Furthermore, presenting a long-term vision of the future direction of the Group, and the quantitative results of greenhouse gas reductions and other such initiatives, will facilitate greater understanding of the company among investors. I hope that the Group will continue to implement thorough activities and make dedicated efforts to disseminate relevant information.

It is Important for CSR Activities to Have a Clear Relevance to Business

Hidemi Tomita
Director and Head of Business Development
Lloyd's Register Japan

Through interactions with various levels of employees at Mitsubishi Electric, I have found that the management has a consistent policy, and that an excellent corporate culture exists where the policy is fully reflected in all employees and their activities. At the same time, however, there are areas where the relationship between social/environmental initiatives and business is ambiguous and should be clarified. New initiatives might also emerge by making changes in schemes, such as by setting targets from the CSR perspective and incorporating the results into business evaluations in each department.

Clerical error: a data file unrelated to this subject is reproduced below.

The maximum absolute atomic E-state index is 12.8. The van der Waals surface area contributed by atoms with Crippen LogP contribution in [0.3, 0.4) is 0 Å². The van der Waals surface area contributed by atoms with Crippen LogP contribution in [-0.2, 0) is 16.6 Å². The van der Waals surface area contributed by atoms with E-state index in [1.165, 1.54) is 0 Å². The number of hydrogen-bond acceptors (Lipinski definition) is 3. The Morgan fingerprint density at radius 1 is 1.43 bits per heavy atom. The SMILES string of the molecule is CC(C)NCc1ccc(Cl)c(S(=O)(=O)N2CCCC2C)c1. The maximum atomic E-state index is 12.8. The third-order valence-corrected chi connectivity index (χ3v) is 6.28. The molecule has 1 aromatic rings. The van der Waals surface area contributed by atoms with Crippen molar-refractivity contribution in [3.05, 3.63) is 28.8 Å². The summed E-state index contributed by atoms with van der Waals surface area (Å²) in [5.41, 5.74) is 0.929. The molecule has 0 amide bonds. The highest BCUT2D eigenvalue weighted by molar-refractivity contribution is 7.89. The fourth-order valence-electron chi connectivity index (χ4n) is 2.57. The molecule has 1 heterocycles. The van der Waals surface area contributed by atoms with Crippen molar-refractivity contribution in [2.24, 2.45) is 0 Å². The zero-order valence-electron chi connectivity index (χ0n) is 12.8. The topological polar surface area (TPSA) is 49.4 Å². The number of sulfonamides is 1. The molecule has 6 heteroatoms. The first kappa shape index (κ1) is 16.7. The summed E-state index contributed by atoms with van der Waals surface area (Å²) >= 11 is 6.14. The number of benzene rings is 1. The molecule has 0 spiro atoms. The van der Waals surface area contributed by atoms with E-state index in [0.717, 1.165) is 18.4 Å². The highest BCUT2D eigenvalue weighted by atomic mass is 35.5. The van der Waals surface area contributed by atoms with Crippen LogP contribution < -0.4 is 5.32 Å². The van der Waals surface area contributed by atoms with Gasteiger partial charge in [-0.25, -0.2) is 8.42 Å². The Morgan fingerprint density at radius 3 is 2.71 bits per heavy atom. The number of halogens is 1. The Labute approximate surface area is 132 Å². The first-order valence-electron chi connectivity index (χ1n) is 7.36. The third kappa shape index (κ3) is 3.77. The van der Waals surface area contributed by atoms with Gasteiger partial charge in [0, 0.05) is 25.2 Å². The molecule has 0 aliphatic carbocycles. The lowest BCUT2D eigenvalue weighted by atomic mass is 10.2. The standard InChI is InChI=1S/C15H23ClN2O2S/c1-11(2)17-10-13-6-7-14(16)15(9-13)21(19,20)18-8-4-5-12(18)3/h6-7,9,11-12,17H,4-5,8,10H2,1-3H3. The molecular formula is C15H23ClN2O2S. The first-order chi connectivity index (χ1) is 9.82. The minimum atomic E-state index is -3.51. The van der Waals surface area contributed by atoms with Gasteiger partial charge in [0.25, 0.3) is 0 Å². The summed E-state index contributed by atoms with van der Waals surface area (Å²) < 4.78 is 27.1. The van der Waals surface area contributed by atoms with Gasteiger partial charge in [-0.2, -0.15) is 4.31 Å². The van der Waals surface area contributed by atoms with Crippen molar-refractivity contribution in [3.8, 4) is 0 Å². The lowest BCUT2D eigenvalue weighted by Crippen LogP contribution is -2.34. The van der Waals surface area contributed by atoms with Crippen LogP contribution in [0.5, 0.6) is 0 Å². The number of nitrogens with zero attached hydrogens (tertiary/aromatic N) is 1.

In promoting supply chain management, it is important to thoroughly evaluate risks and properly assess which suppliers and items pose what types of risks. It is unrealistic to apply a unified approach to a diverse range of suppliers, so prioritized initiatives are essential. Additionally, with a view to the Tokyo Olympic and Paralympic Games, the Tokyo 2020 Olympic and Paralympic Games Sustainable Sourcing Code has been formulated to set forth CSR requirements for the environment, labor, and human rights. Not only companies that deliver products, but businesses along their supply chain will be required to comply with the code, so it is becoming even more important to promote CSR initiatives with the supply chain.